void *mmap(void *addr, size_t len, int prot, int flags, int fildes, off_t off). That's obviously a lot more parameters than just a file handle.
int fildes is what specifies the file to use, via the numeric descriptor of the file in the table the kernel keeps of files opened by the process.
size_t len and
off_t off specify the range of data in the file to map into memory (the first len bytes starting off bytes from the start of the file). These parameters should be multiples of the size of a page of memory (usually 4KiB).
int prot specifies the protections on the memory mapped by mmap, allowing the program to specify whether the memory should be readable, writable, and/or executable.
int flags specifies how the memory is synchronized with the backing file, where the flag
MAP_SHARED specifies the behavior demonstrated in the example above.
flags parameter also controls how the
void *addr parameter in interpreted. If the flag
MAP_FIXED is unset,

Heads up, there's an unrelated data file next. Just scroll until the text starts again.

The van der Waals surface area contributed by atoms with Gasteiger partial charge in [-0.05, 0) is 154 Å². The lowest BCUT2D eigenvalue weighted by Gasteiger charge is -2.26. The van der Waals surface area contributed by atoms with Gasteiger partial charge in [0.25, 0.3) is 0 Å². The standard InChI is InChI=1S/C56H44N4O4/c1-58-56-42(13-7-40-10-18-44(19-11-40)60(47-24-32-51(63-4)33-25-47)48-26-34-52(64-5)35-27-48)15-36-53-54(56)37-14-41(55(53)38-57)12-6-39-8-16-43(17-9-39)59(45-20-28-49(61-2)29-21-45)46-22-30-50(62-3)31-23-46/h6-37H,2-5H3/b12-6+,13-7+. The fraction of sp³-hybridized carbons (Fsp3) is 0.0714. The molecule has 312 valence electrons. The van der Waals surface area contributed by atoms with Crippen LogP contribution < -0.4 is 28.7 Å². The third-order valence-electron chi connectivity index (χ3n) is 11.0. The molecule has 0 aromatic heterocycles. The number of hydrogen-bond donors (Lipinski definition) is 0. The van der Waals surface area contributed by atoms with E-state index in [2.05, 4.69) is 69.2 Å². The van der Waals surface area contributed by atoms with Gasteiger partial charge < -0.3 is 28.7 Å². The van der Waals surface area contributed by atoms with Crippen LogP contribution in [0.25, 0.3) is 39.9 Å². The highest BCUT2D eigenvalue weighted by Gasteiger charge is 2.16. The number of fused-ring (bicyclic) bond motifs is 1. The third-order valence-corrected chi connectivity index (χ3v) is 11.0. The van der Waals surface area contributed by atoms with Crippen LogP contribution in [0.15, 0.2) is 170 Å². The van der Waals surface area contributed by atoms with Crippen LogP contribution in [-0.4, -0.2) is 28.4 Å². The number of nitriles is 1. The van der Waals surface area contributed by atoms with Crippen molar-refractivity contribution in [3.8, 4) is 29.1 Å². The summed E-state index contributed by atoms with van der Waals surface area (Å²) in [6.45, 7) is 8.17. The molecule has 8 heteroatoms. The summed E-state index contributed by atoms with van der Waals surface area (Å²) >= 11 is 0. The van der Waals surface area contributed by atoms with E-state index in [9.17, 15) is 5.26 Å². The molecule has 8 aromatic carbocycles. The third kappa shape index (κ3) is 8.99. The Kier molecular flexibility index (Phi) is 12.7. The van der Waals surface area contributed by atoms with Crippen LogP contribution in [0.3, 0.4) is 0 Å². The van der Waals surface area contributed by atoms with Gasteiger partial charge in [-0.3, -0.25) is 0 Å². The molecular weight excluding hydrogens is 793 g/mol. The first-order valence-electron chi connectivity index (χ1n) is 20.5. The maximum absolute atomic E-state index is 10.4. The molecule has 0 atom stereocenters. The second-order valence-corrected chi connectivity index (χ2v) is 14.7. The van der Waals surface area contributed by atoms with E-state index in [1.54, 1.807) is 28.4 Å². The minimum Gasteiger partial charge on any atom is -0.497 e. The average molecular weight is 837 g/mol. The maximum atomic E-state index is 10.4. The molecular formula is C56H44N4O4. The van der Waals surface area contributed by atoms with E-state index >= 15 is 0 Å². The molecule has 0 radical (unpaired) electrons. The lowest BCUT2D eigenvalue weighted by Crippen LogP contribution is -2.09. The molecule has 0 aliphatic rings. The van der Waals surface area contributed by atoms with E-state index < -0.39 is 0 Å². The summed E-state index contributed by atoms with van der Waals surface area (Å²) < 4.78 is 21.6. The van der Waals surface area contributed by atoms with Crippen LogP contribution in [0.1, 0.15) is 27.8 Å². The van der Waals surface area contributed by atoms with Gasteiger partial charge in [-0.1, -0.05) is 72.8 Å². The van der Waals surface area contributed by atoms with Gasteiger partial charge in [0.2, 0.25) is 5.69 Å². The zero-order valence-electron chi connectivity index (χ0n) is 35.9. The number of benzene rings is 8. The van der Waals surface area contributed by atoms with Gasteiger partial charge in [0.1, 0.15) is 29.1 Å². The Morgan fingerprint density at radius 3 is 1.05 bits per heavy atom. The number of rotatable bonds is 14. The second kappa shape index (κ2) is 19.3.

mmap will map the memory wherever it feels, presumably making an attempt to keep the start of the block near
addr (for the sake of cache optimization). If
MAP_FIXED is set,
mmap will map the memory so that it starts exactly at
addr. However, if
addr is not a multiple of the page size, or if allocating the block a that position would collide with previously allocated address space,
mmap will fail.
In a 32-bit system with only 4 GiB of address space, which has to contain some memory reserved for the kernel, blocks of memory for the program code and data block, as well as the code and data blocks for all shared libraries, a stack for each thread, and any memory
malloc allocates, address space is precious. It would be impractical to designate a sizable chunk of address space to always allow fixed mappings in.
But there's a huge advantage to fixed mapping. If a program can guarantee that it can always map a file to the same address space, then it can store pointers in that file. One could write a program that allocates all of its memory within a
mmap'd file, and then can resume exactly where it left off the next time it's run.
In a 64-bit system, where processes have 16 EiB (17179869184 GiB) of address space to work with, making a guarantee that